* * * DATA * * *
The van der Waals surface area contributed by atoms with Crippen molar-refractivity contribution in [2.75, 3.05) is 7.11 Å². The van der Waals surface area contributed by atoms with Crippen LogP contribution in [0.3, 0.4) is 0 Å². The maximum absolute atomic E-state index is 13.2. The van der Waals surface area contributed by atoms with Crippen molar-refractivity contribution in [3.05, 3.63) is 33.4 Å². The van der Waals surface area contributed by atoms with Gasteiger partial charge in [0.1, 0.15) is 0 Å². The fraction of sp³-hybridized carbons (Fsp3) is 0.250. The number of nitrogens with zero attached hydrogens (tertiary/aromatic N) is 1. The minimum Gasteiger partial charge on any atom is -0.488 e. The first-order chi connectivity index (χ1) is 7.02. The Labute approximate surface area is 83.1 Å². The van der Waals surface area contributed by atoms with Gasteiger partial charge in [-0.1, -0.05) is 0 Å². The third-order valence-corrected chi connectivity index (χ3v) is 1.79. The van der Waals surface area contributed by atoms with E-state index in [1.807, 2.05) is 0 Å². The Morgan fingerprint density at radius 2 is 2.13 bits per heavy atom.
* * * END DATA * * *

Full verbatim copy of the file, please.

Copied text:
The van der Waals surface area contributed by atoms with Crippen molar-refractivity contribution in [2.75, 3.05) is 7.11 Å². The van der Waals surface area contributed by atoms with Crippen LogP contribution in [0.3, 0.4) is 0 Å². The maximum absolute atomic E-state index is 13.2. The van der Waals surface area contributed by atoms with Crippen molar-refractivity contribution in [3.05, 3.63) is 33.4 Å². The van der Waals surface area contributed by atoms with Gasteiger partial charge in [0.1, 0.15) is 0 Å². The fraction of sp³-hybridized carbons (Fsp3) is 0.250. The number of nitrogens with zero attached hydrogens (tertiary/aromatic N) is 1. The minimum Gasteiger partial charge on any atom is -0.488 e. The first-order chi connectivity index (χ1) is 7.02. The Labute approximate surface area is 83.1 Å². The van der Waals surface area contributed by atoms with Gasteiger partial charge in [-0.1, -0.05) is 0 Å². The third-order valence-corrected chi connectivity index (χ3v) is 1.79. The van der Waals surface area contributed by atoms with E-state index in [1.807, 2.05) is 0 Å². The Morgan fingerprint density at radius 2 is 2.13 bits per heavy atom.